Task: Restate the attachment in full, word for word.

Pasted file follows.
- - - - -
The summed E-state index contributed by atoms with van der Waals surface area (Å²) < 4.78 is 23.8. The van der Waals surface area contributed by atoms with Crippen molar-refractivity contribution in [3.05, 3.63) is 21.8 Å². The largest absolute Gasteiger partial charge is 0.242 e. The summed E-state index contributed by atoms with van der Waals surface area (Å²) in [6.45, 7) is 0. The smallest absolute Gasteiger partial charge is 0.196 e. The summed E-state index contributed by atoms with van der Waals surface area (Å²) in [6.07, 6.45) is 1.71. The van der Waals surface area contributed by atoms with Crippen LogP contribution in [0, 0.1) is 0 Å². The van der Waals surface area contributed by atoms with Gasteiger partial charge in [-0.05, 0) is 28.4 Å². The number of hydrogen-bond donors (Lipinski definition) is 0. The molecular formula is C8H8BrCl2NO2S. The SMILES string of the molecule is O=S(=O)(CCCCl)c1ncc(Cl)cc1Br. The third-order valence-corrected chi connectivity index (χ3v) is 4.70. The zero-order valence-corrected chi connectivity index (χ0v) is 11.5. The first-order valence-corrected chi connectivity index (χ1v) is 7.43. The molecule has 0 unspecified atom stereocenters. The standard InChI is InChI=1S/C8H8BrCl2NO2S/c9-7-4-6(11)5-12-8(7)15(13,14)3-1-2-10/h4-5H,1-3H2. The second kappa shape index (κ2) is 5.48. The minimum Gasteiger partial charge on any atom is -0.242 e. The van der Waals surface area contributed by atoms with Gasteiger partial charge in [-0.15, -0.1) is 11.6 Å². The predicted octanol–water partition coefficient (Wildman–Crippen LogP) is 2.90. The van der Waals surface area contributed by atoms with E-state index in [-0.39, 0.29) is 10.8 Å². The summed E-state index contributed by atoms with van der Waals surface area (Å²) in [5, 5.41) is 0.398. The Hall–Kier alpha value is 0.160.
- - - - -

The summed E-state index contributed by atoms with van der Waals surface area (Å²) < 4.78 is 23.8. The van der Waals surface area contributed by atoms with Crippen molar-refractivity contribution in [3.05, 3.63) is 21.8 Å². The largest absolute Gasteiger partial charge is 0.242 e. The summed E-state index contributed by atoms with van der Waals surface area (Å²) in [6.45, 7) is 0. The smallest absolute Gasteiger partial charge is 0.196 e. The summed E-state index contributed by atoms with van der Waals surface area (Å²) in [6.07, 6.45) is 1.71. The van der Waals surface area contributed by atoms with Crippen LogP contribution in [0, 0.1) is 0 Å². The van der Waals surface area contributed by atoms with Gasteiger partial charge in [-0.05, 0) is 28.4 Å². The number of hydrogen-bond donors (Lipinski definition) is 0. The molecular formula is C8H8BrCl2NO2S. The SMILES string of the molecule is O=S(=O)(CCCCl)c1ncc(Cl)cc1Br. The third-order valence-corrected chi connectivity index (χ3v) is 4.70. The zero-order valence-corrected chi connectivity index (χ0v) is 11.5. The first-order valence-corrected chi connectivity index (χ1v) is 7.43. The molecule has 0 unspecified atom stereocenters. The standard InChI is InChI=1S/C8H8BrCl2NO2S/c9-7-4-6(11)5-12-8(7)15(13,14)3-1-2-10/h4-5H,1-3H2. The second kappa shape index (κ2) is 5.48. The minimum Gasteiger partial charge on any atom is -0.242 e. The van der Waals surface area contributed by atoms with Gasteiger partial charge in [-0.15, -0.1) is 11.6 Å². The predicted octanol–water partition coefficient (Wildman–Crippen LogP) is 2.90. The van der Waals surface area contributed by atoms with E-state index in [-0.39, 0.29) is 10.8 Å². The summed E-state index contributed by atoms with van der Waals surface area (Å²) in [5, 5.41) is 0.398. The Hall–Kier alpha value is 0.160.